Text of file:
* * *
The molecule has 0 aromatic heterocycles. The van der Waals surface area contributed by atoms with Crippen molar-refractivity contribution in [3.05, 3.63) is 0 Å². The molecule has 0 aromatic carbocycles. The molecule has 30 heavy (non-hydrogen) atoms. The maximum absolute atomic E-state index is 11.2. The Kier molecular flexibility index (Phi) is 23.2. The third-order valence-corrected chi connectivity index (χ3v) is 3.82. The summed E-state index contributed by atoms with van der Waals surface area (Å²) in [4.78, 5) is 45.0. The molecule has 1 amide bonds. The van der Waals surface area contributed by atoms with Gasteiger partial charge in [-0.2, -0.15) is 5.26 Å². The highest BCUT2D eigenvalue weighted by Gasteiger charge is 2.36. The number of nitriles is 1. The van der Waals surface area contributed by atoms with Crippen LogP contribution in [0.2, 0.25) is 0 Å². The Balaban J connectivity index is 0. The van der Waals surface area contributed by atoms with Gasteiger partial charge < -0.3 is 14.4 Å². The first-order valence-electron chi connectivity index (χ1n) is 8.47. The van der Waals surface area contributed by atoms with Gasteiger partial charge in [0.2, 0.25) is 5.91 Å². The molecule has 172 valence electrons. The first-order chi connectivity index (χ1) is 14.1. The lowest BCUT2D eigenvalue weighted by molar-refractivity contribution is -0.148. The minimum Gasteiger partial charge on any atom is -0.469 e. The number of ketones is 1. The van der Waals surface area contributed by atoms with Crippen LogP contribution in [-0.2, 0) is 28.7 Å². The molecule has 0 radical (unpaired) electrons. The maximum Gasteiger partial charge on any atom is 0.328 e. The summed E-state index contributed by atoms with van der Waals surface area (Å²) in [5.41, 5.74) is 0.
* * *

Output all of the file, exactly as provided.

The molecule has 0 aromatic heterocycles. The van der Waals surface area contributed by atoms with Crippen molar-refractivity contribution in [3.05, 3.63) is 0 Å². The molecule has 0 aromatic carbocycles. The molecule has 30 heavy (non-hydrogen) atoms. The maximum absolute atomic E-state index is 11.2. The Kier molecular flexibility index (Phi) is 23.2. The third-order valence-corrected chi connectivity index (χ3v) is 3.82. The summed E-state index contributed by atoms with van der Waals surface area (Å²) in [4.78, 5) is 45.0. The molecule has 1 amide bonds. The van der Waals surface area contributed by atoms with Gasteiger partial charge in [-0.2, -0.15) is 5.26 Å². The highest BCUT2D eigenvalue weighted by Gasteiger charge is 2.36. The number of nitriles is 1. The van der Waals surface area contributed by atoms with Crippen LogP contribution in [0.2, 0.25) is 0 Å². The Balaban J connectivity index is 0. The van der Waals surface area contributed by atoms with Gasteiger partial charge < -0.3 is 14.4 Å². The first-order valence-electron chi connectivity index (χ1n) is 8.47. The van der Waals surface area contributed by atoms with Gasteiger partial charge in [0.2, 0.25) is 5.91 Å². The molecule has 172 valence electrons. The first-order chi connectivity index (χ1) is 14.1. The lowest BCUT2D eigenvalue weighted by molar-refractivity contribution is -0.148. The minimum Gasteiger partial charge on any atom is -0.469 e. The number of ketones is 1. The van der Waals surface area contributed by atoms with Crippen LogP contribution in [-0.2, 0) is 28.7 Å². The molecule has 0 radical (unpaired) electrons. The maximum Gasteiger partial charge on any atom is 0.328 e. The summed E-state index contributed by atoms with van der Waals surface area (Å²) in [5.41, 5.74) is 0.